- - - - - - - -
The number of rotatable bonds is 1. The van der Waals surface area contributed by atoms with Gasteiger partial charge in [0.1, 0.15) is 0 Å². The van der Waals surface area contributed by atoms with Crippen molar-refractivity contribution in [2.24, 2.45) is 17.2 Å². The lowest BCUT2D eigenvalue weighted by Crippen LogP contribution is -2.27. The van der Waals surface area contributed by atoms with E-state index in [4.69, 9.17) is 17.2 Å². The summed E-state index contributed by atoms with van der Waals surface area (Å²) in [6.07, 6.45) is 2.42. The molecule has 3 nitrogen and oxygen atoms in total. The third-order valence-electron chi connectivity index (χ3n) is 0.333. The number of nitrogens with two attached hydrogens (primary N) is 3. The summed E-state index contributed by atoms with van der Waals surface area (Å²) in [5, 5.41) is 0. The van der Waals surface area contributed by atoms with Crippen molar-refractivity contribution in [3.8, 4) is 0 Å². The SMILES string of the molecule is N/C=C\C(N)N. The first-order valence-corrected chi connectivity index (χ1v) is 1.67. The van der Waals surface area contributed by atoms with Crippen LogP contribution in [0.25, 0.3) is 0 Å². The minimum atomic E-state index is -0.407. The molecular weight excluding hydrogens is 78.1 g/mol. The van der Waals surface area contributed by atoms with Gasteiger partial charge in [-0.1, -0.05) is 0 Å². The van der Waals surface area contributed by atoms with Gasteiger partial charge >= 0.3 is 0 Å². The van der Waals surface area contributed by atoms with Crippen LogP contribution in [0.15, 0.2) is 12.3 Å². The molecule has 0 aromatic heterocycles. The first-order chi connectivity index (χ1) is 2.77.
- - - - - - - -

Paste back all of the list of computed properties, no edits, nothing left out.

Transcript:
The number of rotatable bonds is 1. The van der Waals surface area contributed by atoms with Gasteiger partial charge in [0.1, 0.15) is 0 Å². The van der Waals surface area contributed by atoms with Crippen molar-refractivity contribution in [2.24, 2.45) is 17.2 Å². The lowest BCUT2D eigenvalue weighted by Crippen LogP contribution is -2.27. The van der Waals surface area contributed by atoms with E-state index in [4.69, 9.17) is 17.2 Å². The summed E-state index contributed by atoms with van der Waals surface area (Å²) in [6.07, 6.45) is 2.42. The molecule has 3 nitrogen and oxygen atoms in total. The third-order valence-electron chi connectivity index (χ3n) is 0.333. The number of nitrogens with two attached hydrogens (primary N) is 3. The summed E-state index contributed by atoms with van der Waals surface area (Å²) in [5, 5.41) is 0. The van der Waals surface area contributed by atoms with Crippen molar-refractivity contribution in [3.8, 4) is 0 Å². The SMILES string of the molecule is N/C=C\C(N)N. The first-order valence-corrected chi connectivity index (χ1v) is 1.67. The van der Waals surface area contributed by atoms with Crippen LogP contribution in [0.25, 0.3) is 0 Å². The minimum atomic E-state index is -0.407. The molecular weight excluding hydrogens is 78.1 g/mol. The van der Waals surface area contributed by atoms with Gasteiger partial charge in [-0.1, -0.05) is 0 Å². The van der Waals surface area contributed by atoms with Gasteiger partial charge >= 0.3 is 0 Å². The van der Waals surface area contributed by atoms with Crippen LogP contribution in [0.15, 0.2) is 12.3 Å². The molecule has 0 aromatic heterocycles. The first-order chi connectivity index (χ1) is 2.77.